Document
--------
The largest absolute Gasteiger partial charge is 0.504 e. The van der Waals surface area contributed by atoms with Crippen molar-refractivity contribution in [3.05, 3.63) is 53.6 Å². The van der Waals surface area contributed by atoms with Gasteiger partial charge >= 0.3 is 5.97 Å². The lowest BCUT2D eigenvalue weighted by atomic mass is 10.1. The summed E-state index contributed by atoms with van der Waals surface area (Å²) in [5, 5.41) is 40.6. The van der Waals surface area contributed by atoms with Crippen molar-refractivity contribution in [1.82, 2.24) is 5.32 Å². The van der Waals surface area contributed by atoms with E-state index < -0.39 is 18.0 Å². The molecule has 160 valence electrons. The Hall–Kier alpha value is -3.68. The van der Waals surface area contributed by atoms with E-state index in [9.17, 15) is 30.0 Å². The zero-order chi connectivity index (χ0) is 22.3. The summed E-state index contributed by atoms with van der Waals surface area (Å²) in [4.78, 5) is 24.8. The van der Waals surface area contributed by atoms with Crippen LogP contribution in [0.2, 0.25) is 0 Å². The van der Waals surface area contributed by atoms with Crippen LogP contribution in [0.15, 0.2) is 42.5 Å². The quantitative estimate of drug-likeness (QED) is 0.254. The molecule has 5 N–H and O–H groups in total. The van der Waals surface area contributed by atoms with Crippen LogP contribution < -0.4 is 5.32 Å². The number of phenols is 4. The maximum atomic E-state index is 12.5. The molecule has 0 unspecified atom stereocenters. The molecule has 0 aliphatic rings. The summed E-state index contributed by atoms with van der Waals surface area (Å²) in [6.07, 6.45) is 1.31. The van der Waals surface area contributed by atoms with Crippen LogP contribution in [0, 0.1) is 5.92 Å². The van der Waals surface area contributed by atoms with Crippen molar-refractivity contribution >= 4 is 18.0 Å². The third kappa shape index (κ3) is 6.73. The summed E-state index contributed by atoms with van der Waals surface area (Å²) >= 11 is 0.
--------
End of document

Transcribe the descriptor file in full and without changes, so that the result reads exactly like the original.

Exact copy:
The largest absolute Gasteiger partial charge is 0.504 e. The van der Waals surface area contributed by atoms with Crippen molar-refractivity contribution in [3.05, 3.63) is 53.6 Å². The van der Waals surface area contributed by atoms with Gasteiger partial charge >= 0.3 is 5.97 Å². The lowest BCUT2D eigenvalue weighted by atomic mass is 10.1. The summed E-state index contributed by atoms with van der Waals surface area (Å²) in [5, 5.41) is 40.6. The van der Waals surface area contributed by atoms with Crippen molar-refractivity contribution in [1.82, 2.24) is 5.32 Å². The van der Waals surface area contributed by atoms with E-state index < -0.39 is 18.0 Å². The molecule has 160 valence electrons. The Hall–Kier alpha value is -3.68. The van der Waals surface area contributed by atoms with E-state index in [9.17, 15) is 30.0 Å². The zero-order chi connectivity index (χ0) is 22.3. The summed E-state index contributed by atoms with van der Waals surface area (Å²) in [4.78, 5) is 24.8. The van der Waals surface area contributed by atoms with Crippen LogP contribution in [0.2, 0.25) is 0 Å². The van der Waals surface area contributed by atoms with Crippen LogP contribution in [0.15, 0.2) is 42.5 Å². The quantitative estimate of drug-likeness (QED) is 0.254. The molecule has 5 N–H and O–H groups in total. The van der Waals surface area contributed by atoms with Crippen LogP contribution < -0.4 is 5.32 Å². The number of phenols is 4. The maximum atomic E-state index is 12.5. The molecule has 0 unspecified atom stereocenters. The molecule has 0 aliphatic rings. The summed E-state index contributed by atoms with van der Waals surface area (Å²) in [6.07, 6.45) is 1.31. The van der Waals surface area contributed by atoms with Crippen LogP contribution in [0, 0.1) is 5.92 Å². The van der Waals surface area contributed by atoms with Crippen molar-refractivity contribution >= 4 is 18.0 Å². The third kappa shape index (κ3) is 6.73. The summed E-state index contributed by atoms with van der Waals surface area (Å²) >= 11 is 0.